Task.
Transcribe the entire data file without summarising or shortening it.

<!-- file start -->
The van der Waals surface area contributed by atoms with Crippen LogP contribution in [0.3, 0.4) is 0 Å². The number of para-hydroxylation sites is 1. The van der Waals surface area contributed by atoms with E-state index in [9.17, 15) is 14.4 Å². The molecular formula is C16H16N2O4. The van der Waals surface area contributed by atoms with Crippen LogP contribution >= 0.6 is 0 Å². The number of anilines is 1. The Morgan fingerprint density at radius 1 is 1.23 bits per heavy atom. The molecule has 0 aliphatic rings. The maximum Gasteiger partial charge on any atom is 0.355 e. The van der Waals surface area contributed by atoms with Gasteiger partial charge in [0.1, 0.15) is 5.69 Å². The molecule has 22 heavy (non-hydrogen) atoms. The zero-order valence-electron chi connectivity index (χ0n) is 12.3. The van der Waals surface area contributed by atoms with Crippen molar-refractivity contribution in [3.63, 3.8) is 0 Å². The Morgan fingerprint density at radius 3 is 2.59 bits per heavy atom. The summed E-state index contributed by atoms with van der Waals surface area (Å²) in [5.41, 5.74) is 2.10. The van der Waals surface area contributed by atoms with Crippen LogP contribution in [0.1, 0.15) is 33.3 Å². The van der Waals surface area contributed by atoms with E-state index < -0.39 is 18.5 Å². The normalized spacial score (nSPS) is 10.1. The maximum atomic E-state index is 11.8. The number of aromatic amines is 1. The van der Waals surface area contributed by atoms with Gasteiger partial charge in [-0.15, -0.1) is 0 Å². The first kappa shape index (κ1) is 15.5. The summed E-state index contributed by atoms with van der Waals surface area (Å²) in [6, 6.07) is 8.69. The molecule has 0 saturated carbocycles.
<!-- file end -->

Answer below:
The van der Waals surface area contributed by atoms with Crippen LogP contribution in [0.3, 0.4) is 0 Å². The number of para-hydroxylation sites is 1. The van der Waals surface area contributed by atoms with E-state index in [9.17, 15) is 14.4 Å². The molecular formula is C16H16N2O4. The van der Waals surface area contributed by atoms with Crippen LogP contribution >= 0.6 is 0 Å². The number of anilines is 1. The Morgan fingerprint density at radius 1 is 1.23 bits per heavy atom. The molecule has 0 aliphatic rings. The maximum Gasteiger partial charge on any atom is 0.355 e. The van der Waals surface area contributed by atoms with Gasteiger partial charge in [0.1, 0.15) is 5.69 Å². The molecule has 22 heavy (non-hydrogen) atoms. The zero-order valence-electron chi connectivity index (χ0n) is 12.3. The van der Waals surface area contributed by atoms with Crippen molar-refractivity contribution in [3.63, 3.8) is 0 Å². The Morgan fingerprint density at radius 3 is 2.59 bits per heavy atom. The summed E-state index contributed by atoms with van der Waals surface area (Å²) in [5.41, 5.74) is 2.10. The van der Waals surface area contributed by atoms with Crippen LogP contribution in [0.1, 0.15) is 33.3 Å². The van der Waals surface area contributed by atoms with E-state index < -0.39 is 18.5 Å². The normalized spacial score (nSPS) is 10.1. The maximum atomic E-state index is 11.8. The number of aromatic amines is 1. The van der Waals surface area contributed by atoms with Gasteiger partial charge in [-0.15, -0.1) is 0 Å². The first kappa shape index (κ1) is 15.5. The summed E-state index contributed by atoms with van der Waals surface area (Å²) in [6, 6.07) is 8.69. The molecule has 0 saturated carbocycles.